FIG. 1.
PCR-DGGE profiles (30 to 55% denaturing gradient gel) generated from ileal template DNA from 7-day-old chickens, using primer pair HDA1-GC plus HDA2. Lanes 1 to 8 are from replicate pooled samples from 16 chickens fed the S diet, and lanes 9 ...
FIG. 2.
PCR-DGGE profiles (30 to 55% denaturing gradient gel) generated from representative ileal content pools, using primer pair HDA1-GC plus HDA2. Lanes: 1 to 4, samples from 7-day-old chickens fed the A diet (lane 1), the A+ diet (lane 2), ...

DGGE profiles generated with Lac primers.

All of the fragments detected by PCR with Lac primers plus DGGE could be identified by reference to the Lactobacillus species ladder. The presence of the four different Lactobacillus species detected by PCR with HDA primers plus DGGE and DNA sequencing was confirmed using the lactic acid bacteria-specific primers (Fig. (Fig.3;3; L. johnsonii, L. crispatus, L. salivarius, and L. reuteri). L. salivarius was not detected in birds fed the antibiotic-supplemented diet containing animal fat.

FIG. 3.
Detection of lactobacilli in representative ileal content pools, using primer pair Lac1 plus Lac2-GC in a 30 to 45% gradient gel. Lanes: 1 to 4, samples from 7-day-old chickens fed the A diet (lane 1), the A+ diet (lane 2), the S ...

DGGE profiles generated with Cpa primers.

The DGGE profiles generated with Cpa primers (Fig. (Fig.4)4) revealed two fragments in Cpa amplicons from 14- and 21-day-old chickens fed the A diet (fragments a and b in lane 6 and fragments a and c in lane 10), while only one fragment was present in the amplicons from chickens fed the S diet (fragment a in lanes 8 and 12). An antibiotic-associated effect in 14- and 21-day-old chickens was detected, which was more noticeable in the youngest birds. Thus, two fragments were detected in chickens fed the A diet (fragments a and b in lane 6 and fragments a and c in lane 10), but none or one fragment was detected in 14- and 21-day old chickens fed the A+ diet, respectively (lane 7 and fragment a in lane 11). One fragment was present in 35-day-old chickens irrespective of the dietary treatment (fragment d in lanes 14 to 17). Fragment a had a migration distance similar to that of the reference strain (lanes 1 and 18). Sequencing of the fragments and subsequent nucleotide alignment showed that the alpha-toxin genes differed from each other by a few nucleotides (fragment a, GenBank accession number AF477010; fragment b, AF477008; fragment c, AF475144; fragment d, AF477009), which explained the different migration distances in the denaturing gel. Amino acid alignment of the alpha-toxins (Table (Table3),3), showed that fragment a was different from fragments b, c, and d at positions 174 (Ala174 to Asp174) and 177 (Thr177 to Ala177). Fragments b, c, and d had the same amino acid sequence.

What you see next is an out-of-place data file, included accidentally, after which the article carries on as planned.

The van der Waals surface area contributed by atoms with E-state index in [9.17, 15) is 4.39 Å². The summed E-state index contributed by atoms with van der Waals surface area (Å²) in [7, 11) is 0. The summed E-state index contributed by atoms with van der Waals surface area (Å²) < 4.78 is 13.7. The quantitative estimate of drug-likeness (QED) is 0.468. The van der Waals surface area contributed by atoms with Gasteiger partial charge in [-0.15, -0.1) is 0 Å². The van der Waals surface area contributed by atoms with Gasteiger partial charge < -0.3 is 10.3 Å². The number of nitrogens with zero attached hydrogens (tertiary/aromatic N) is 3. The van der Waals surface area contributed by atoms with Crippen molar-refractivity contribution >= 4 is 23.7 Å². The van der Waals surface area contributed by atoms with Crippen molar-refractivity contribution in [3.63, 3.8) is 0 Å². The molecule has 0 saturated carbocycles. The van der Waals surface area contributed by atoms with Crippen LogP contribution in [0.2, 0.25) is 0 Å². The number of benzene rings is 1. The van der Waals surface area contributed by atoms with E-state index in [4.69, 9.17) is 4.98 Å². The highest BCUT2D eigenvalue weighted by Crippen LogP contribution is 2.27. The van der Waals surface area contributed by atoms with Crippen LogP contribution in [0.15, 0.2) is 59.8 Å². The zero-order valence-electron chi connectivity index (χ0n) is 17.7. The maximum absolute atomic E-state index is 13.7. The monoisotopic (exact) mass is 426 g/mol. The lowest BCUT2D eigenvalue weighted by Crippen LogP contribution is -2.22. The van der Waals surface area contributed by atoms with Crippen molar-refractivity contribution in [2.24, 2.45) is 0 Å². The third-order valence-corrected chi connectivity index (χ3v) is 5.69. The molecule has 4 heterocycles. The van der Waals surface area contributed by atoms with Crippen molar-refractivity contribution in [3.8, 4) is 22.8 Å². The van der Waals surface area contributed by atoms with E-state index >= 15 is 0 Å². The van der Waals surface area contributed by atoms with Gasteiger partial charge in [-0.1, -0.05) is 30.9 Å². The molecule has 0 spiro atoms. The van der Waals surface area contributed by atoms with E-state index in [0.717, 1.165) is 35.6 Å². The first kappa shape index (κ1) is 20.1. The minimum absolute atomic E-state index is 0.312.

FIG. 4.
Detection of C. perfringens in ileal content pools, using primer pair Cpa1-GC plus Cpa2 in a 20 to 35% gradient gel. Lanes: 1, C. perfringens ATCC 13124T; 2 to 5, samples from 7-day-old chickens fed the A diet (lane 2), the A+ diet (lane ...
TABLE 3.
Amino acid sequence differences between alpha-toxins of C. perfringens strains detected in ileal content of chickens

DISCUSSION